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CNV analysis of Meishan pig by next-generation sequencing and effects of AHR gene CNV on pig reproductive traits

  • Zheng, Xianrui1
  • Zhao, Pengju1
  • Yang, Kaijie1
  • Ning, Chao1
  • Wang, Haifei1, 2
  • Zhou, Lei1
  • Liu, Jianfeng1
  • 1 China Agricultural University, Beijing, 100193, China , Beijing (China)
  • 2 Yangzhou University, Yangzhou, 225009, China , Yangzhou (China)
Published Article
Journal of Animal Science and Biotechnology
BioMed Central
Publication Date
Apr 21, 2020
DOI: 10.1186/s40104-020-00442-5
Springer Nature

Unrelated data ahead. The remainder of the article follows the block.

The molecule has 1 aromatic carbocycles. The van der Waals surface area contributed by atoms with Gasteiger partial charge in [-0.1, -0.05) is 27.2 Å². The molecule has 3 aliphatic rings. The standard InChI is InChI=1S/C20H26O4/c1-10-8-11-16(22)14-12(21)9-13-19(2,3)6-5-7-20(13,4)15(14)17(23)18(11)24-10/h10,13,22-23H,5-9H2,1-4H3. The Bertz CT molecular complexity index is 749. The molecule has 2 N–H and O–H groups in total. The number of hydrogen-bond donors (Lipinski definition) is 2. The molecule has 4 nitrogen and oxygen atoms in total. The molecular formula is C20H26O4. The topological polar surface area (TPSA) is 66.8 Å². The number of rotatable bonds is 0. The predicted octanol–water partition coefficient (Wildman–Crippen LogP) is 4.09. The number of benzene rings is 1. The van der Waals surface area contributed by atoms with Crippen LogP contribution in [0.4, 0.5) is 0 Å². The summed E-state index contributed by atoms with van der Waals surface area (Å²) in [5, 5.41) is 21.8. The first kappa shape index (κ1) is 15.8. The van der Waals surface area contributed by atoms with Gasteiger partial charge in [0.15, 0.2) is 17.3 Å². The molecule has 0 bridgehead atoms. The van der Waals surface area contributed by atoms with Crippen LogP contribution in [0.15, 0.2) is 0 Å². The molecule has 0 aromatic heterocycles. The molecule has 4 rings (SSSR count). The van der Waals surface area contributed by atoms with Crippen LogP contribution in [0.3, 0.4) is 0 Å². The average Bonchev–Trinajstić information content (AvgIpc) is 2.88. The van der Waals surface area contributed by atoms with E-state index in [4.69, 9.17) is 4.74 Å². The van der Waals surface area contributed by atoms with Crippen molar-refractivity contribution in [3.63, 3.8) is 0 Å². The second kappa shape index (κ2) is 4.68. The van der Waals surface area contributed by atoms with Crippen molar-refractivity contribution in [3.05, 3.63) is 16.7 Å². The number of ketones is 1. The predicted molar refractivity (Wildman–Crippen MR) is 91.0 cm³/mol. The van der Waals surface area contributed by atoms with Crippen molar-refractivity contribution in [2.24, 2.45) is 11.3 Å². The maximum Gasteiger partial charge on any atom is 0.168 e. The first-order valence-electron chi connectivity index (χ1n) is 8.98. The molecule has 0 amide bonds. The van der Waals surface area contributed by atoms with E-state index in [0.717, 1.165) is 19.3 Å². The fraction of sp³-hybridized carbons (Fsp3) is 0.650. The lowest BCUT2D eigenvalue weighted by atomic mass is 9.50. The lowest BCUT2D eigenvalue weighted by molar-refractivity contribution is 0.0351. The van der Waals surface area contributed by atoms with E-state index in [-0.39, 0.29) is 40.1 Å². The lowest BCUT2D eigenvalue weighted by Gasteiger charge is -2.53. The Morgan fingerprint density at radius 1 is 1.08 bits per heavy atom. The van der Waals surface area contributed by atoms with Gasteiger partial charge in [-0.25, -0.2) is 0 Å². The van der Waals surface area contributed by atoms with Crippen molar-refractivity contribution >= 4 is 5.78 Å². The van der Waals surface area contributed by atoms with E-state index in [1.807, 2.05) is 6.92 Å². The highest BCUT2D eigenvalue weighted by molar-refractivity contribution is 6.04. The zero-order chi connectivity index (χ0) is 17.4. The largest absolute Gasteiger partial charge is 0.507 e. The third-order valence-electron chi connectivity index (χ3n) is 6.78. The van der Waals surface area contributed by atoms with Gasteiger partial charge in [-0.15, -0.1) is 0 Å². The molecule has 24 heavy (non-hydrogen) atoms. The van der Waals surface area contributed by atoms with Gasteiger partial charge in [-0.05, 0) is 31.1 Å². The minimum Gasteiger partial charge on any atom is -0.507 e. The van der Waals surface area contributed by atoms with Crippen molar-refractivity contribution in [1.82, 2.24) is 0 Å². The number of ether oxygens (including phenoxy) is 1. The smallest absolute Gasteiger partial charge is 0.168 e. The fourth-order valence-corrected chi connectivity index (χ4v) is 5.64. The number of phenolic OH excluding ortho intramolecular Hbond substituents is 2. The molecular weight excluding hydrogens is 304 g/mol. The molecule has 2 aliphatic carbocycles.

BackgroundReproductive performance of livestock is an economically important aspect of global food production. The Chinese Meishan pig is a prolific breed, with an average of three to five more piglets per litter than European breeds; however, the genetic basis for this difference is not well understood.ResultsIn this study, we investigated copy number variations (CNVs) of 32 Meishan pigs and 29 Duroc pigs by next-generation sequencing. A genome-wide analysis of 61 pigs revealed 12,668 copy number variable regions (CNVRs) that were further divided into three categories based on copy number (CN) of the whole population, i.e., gain (n = 7,638), and loss (n = 5,030) CNVRs. We then compared Meishan and Duroc pigs and identified 17.17 Mb of 6,387 CNVRs that only existing in Meishan pigs CNVRs that overlapped the reproduction-related gene encoding the aryl hydrocarbon receptor (AHR) gene. We found that normal AHR CN was more frequent than CN loss in four different pig breeds. An association analysis showed that AHR CN had a positive effect on litter size (P < 0.05) and that a higher CN was associated with higher total number born (P < 0.05), number born alive (P < 0.05), number of weaned piglets, and birth weight.ConclusionsThe present study provides comprehensive CNVRs for Meishan and Duroc pigs through large-scale population resequencing. Our results provide a supplement for the high-resolution map of copy number variation in the porcine genome and valuable information for the investigation of genomic structural variation underlying traits of interest in pig. In addition, the association results provide evidence for AHR as a candidate gene associated with reproductive traits that can be used as a genetic marker in pig breeding programs.

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